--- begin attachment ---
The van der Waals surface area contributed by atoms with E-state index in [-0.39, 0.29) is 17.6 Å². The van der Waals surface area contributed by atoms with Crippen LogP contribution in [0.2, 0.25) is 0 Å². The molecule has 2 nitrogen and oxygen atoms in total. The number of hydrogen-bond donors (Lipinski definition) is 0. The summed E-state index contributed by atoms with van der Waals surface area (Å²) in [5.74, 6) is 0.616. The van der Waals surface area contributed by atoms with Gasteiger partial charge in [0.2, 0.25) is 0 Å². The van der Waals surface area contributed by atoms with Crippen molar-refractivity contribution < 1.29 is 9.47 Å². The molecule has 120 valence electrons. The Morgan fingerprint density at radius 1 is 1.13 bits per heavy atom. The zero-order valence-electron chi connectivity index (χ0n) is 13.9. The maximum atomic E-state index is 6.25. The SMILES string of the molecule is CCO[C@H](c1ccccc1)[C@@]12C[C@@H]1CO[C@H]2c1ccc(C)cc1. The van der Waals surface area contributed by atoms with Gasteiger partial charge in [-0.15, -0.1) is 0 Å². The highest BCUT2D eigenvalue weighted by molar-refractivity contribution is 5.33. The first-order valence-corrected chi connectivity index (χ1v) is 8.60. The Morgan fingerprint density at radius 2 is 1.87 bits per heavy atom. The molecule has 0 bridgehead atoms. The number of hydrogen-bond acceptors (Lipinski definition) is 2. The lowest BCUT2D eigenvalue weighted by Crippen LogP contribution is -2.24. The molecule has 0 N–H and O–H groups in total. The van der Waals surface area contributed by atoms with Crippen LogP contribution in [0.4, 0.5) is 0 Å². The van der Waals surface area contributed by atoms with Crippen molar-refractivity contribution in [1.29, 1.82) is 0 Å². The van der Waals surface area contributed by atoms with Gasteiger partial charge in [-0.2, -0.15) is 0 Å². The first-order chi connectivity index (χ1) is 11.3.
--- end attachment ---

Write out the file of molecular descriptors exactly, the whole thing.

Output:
The van der Waals surface area contributed by atoms with E-state index in [-0.39, 0.29) is 17.6 Å². The van der Waals surface area contributed by atoms with Crippen LogP contribution in [0.2, 0.25) is 0 Å². The molecule has 2 nitrogen and oxygen atoms in total. The number of hydrogen-bond donors (Lipinski definition) is 0. The summed E-state index contributed by atoms with van der Waals surface area (Å²) in [5.74, 6) is 0.616. The van der Waals surface area contributed by atoms with Gasteiger partial charge in [0.2, 0.25) is 0 Å². The van der Waals surface area contributed by atoms with Crippen molar-refractivity contribution < 1.29 is 9.47 Å². The molecule has 120 valence electrons. The Morgan fingerprint density at radius 1 is 1.13 bits per heavy atom. The zero-order valence-electron chi connectivity index (χ0n) is 13.9. The maximum atomic E-state index is 6.25. The SMILES string of the molecule is CCO[C@H](c1ccccc1)[C@@]12C[C@@H]1CO[C@H]2c1ccc(C)cc1. The van der Waals surface area contributed by atoms with Gasteiger partial charge in [-0.15, -0.1) is 0 Å². The highest BCUT2D eigenvalue weighted by molar-refractivity contribution is 5.33. The first-order valence-corrected chi connectivity index (χ1v) is 8.60. The Morgan fingerprint density at radius 2 is 1.87 bits per heavy atom. The molecule has 0 bridgehead atoms. The number of hydrogen-bond acceptors (Lipinski definition) is 2. The lowest BCUT2D eigenvalue weighted by Crippen LogP contribution is -2.24. The molecule has 0 N–H and O–H groups in total. The van der Waals surface area contributed by atoms with Crippen LogP contribution in [0.4, 0.5) is 0 Å². The van der Waals surface area contributed by atoms with Crippen molar-refractivity contribution in [1.29, 1.82) is 0 Å². The van der Waals surface area contributed by atoms with Gasteiger partial charge in [-0.2, -0.15) is 0 Å². The first-order chi connectivity index (χ1) is 11.3.